00:29:15 - without impacting the project,
00:29:20 - then it's in my best interest to do it. And as I said to this
00:29:23 - Java person, "Yes, I think I can find some Java code for you
00:29:27 - to write, and yes, I will get Sally, who is my Java guru, to
00:29:33 - sit with you and support you and help you work through your Java
00:29:37 - code." If I can do that without impacting my project, then it's
00:29:41 - in my project's best interest to support their career
00:29:45 - training requirements because I will have a more motivated employee.
00:29:50 - But if I can't do it within the confines of my project, I don't
00:29:54 - have the Java expertise, or I don't have the freedom of schedule
00:29:59 - to let this person do a little dabbling and training, then I
00:30:02 - need to have that sincere and honest discussion with that team
00:30:06 - member that says, "I recognize you want to be a Java resource.
00:30:11 - You've been resourced in my project to be a corn guru. I need
00:30:15 - you to be a corn guru." I may have to get into some little flattery.
00:30:19 - I may have to appeal to their ego and say, "You are the person
00:30:26 - that's going to make this project a success." Build them up.
00:30:29 - Get them committed to being a corn guru, and give them your commitment
00:30:35 - that says, "I can't give you Java training on this course, but
00:30:40 - I will personally go to senior management, tell senior management
00:30:45 - what a good job you're going to do for me on this project, and
00:30:48 - I will reiterate that to senior management at the end of the
00:30:51 - project. You did a terrific job on this project. This project
00:30:54 - is a success for this. And our organization owes it to you to
00:31:00 - give you the Java training that you require as soon as the project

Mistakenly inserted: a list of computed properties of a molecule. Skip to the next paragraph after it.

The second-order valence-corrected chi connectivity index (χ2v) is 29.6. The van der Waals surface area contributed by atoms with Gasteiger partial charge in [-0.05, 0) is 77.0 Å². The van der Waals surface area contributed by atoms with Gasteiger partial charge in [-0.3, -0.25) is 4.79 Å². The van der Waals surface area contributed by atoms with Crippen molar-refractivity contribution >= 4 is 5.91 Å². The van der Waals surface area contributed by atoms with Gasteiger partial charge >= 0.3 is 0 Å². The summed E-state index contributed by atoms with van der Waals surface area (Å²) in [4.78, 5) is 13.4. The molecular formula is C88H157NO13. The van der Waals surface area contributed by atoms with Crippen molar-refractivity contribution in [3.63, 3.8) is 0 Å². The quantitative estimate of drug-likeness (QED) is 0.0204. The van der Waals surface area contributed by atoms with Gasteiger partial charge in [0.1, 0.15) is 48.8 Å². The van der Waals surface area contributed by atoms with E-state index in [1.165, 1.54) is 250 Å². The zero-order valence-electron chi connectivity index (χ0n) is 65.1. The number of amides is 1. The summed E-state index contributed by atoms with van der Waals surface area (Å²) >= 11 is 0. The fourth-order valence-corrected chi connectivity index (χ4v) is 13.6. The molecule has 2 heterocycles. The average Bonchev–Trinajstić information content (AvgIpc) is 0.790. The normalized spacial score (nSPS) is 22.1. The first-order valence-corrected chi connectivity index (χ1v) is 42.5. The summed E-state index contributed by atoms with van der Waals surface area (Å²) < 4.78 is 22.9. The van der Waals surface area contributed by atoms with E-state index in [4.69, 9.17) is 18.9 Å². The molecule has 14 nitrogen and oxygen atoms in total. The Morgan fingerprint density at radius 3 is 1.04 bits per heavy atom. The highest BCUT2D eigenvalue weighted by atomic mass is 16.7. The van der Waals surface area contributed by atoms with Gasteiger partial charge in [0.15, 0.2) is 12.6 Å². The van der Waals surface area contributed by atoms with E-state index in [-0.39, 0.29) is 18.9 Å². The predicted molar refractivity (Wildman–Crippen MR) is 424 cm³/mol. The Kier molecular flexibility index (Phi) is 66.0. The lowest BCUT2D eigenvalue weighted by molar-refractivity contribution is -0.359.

00:31:05 - is concluded.
00:31:07 - Our focus has to be on project training, but we need to support
00:31:11 - career training as possible within the confines of our project.
00:31:15 - And it doesn't matter whether it's skills training, whether it's
00:31:19 - technical training, whether it is HR training, whether it is
00:31:25 - interpersonal communications training. Whatever training is required
00:31:30 - for our project, we have to ensure it's in place and delivered.
00:31:35 - We have to support as much career training as possible and use
00:31:39 - that as a motivator to help move our project forward. And
00:31:45 - the final aspect we need to discuss in this Nugget is conflict
00:31:49 - management. We are going to have conflict management throughout
00:31:52 - our project. We are going to have conflicts in the forming, definitely
00:31:56 - in the storming, some in the norming, and we are going to have
00:32:02 - conflicts even in the performing stage. As project managers,
00:32:06 - we need to resolve
00:32:10 - conflicts as soon as possible.
00:32:15 - Bottom line, as project managers, as soon as we recognize a conflict,
00:32:18 - we need to get it resolved as soon as possible or our project
00:32:22 - performance is going to deteriorate. Our team is going to move
00:32:25 - out of their performing stage and potentially go way back to
00:32:28 - the storming stage. CompTIA has identified three sources of conflict
00:32:34 - specifically relevant for IT projects.
00:32:39 - So you can almost expect to have some questions on your exam
00:32:43 - specifically related to these three sources of conflicts: Competing
00:32:48 - resource demands. IT resources are often in scarce demand in
00:32:53 - every organization. Although your team member may be assigned
00:32:57 - to your project full-time,
00:33:00 - they are going to get conflicting resource demands. They are
00:33:03 - going to get previous projects. They're going to get other managers
00:33:06 - saying, "Tom, Sally, George, could you just come and help me